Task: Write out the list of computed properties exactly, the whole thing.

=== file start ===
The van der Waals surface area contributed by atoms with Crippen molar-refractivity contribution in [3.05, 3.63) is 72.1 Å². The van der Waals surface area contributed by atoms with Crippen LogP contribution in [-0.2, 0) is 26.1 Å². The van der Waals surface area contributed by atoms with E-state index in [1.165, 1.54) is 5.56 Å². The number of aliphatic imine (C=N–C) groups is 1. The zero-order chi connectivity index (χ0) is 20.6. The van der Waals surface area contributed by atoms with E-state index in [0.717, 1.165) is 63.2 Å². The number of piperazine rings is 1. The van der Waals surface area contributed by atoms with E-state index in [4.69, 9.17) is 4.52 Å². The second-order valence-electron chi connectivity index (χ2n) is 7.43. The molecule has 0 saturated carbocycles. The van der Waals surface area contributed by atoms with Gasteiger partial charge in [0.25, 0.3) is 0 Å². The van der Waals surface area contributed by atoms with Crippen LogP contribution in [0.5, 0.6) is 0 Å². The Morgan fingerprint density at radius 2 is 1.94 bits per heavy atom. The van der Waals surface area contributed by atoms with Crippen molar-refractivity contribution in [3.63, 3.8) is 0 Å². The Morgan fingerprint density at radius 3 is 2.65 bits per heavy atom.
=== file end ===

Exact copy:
The van der Waals surface area contributed by atoms with Crippen molar-refractivity contribution in [3.05, 3.63) is 72.1 Å². The van der Waals surface area contributed by atoms with Crippen LogP contribution in [-0.2, 0) is 26.1 Å². The van der Waals surface area contributed by atoms with E-state index in [1.165, 1.54) is 5.56 Å². The number of aliphatic imine (C=N–C) groups is 1. The zero-order chi connectivity index (χ0) is 20.6. The van der Waals surface area contributed by atoms with E-state index in [0.717, 1.165) is 63.2 Å². The number of piperazine rings is 1. The van der Waals surface area contributed by atoms with E-state index in [4.69, 9.17) is 4.52 Å². The second-order valence-electron chi connectivity index (χ2n) is 7.43. The molecule has 0 saturated carbocycles. The van der Waals surface area contributed by atoms with Gasteiger partial charge in [0.25, 0.3) is 0 Å². The van der Waals surface area contributed by atoms with Crippen LogP contribution in [0.5, 0.6) is 0 Å². The Morgan fingerprint density at radius 2 is 1.94 bits per heavy atom. The van der Waals surface area contributed by atoms with Crippen molar-refractivity contribution in [3.63, 3.8) is 0 Å². The Morgan fingerprint density at radius 3 is 2.65 bits per heavy atom.